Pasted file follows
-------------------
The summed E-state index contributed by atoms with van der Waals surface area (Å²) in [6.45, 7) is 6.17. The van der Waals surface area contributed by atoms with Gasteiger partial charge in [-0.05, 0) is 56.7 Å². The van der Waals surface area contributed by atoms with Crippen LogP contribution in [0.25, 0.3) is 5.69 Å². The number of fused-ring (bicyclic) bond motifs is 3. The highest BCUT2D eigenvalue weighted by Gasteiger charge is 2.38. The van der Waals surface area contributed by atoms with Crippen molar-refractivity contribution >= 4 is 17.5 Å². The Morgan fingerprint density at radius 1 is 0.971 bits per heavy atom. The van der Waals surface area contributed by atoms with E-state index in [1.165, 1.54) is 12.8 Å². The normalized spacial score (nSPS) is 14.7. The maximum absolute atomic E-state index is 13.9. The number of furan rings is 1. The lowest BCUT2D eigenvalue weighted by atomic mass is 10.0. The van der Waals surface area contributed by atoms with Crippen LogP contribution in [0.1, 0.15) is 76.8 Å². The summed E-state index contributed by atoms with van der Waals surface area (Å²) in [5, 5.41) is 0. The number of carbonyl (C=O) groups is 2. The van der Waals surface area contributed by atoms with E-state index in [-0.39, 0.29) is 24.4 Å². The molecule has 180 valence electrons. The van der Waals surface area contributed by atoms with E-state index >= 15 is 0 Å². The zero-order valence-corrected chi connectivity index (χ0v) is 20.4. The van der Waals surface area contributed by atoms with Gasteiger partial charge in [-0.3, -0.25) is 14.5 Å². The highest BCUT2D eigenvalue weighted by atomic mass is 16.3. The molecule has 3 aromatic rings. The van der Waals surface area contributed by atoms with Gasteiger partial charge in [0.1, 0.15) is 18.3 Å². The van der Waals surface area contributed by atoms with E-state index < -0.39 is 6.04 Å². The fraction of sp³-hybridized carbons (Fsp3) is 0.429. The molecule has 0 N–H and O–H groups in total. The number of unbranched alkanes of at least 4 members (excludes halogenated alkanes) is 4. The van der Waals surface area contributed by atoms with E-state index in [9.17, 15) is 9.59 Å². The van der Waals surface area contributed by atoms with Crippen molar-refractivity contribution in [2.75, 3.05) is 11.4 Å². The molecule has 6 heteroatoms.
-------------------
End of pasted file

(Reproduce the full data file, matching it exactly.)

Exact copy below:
The summed E-state index contributed by atoms with van der Waals surface area (Å²) in [6.45, 7) is 6.17. The van der Waals surface area contributed by atoms with Gasteiger partial charge in [-0.05, 0) is 56.7 Å². The van der Waals surface area contributed by atoms with Crippen LogP contribution in [0.25, 0.3) is 5.69 Å². The number of fused-ring (bicyclic) bond motifs is 3. The highest BCUT2D eigenvalue weighted by Gasteiger charge is 2.38. The van der Waals surface area contributed by atoms with Crippen molar-refractivity contribution >= 4 is 17.5 Å². The Morgan fingerprint density at radius 1 is 0.971 bits per heavy atom. The van der Waals surface area contributed by atoms with E-state index in [1.165, 1.54) is 12.8 Å². The normalized spacial score (nSPS) is 14.7. The maximum absolute atomic E-state index is 13.9. The number of furan rings is 1. The lowest BCUT2D eigenvalue weighted by atomic mass is 10.0. The van der Waals surface area contributed by atoms with Crippen LogP contribution in [0.1, 0.15) is 76.8 Å². The summed E-state index contributed by atoms with van der Waals surface area (Å²) in [5, 5.41) is 0. The number of carbonyl (C=O) groups is 2. The van der Waals surface area contributed by atoms with E-state index in [-0.39, 0.29) is 24.4 Å². The molecule has 180 valence electrons. The van der Waals surface area contributed by atoms with E-state index >= 15 is 0 Å². The zero-order valence-corrected chi connectivity index (χ0v) is 20.4. The van der Waals surface area contributed by atoms with Gasteiger partial charge in [-0.3, -0.25) is 14.5 Å². The highest BCUT2D eigenvalue weighted by atomic mass is 16.3. The molecule has 3 aromatic rings. The van der Waals surface area contributed by atoms with Gasteiger partial charge in [0.1, 0.15) is 18.3 Å². The van der Waals surface area contributed by atoms with E-state index < -0.39 is 6.04 Å². The fraction of sp³-hybridized carbons (Fsp3) is 0.429. The molecule has 0 N–H and O–H groups in total. The number of unbranched alkanes of at least 4 members (excludes halogenated alkanes) is 4. The van der Waals surface area contributed by atoms with E-state index in [9.17, 15) is 9.59 Å². The van der Waals surface area contributed by atoms with Crippen molar-refractivity contribution in [2.75, 3.05) is 11.4 Å². The molecule has 6 heteroatoms.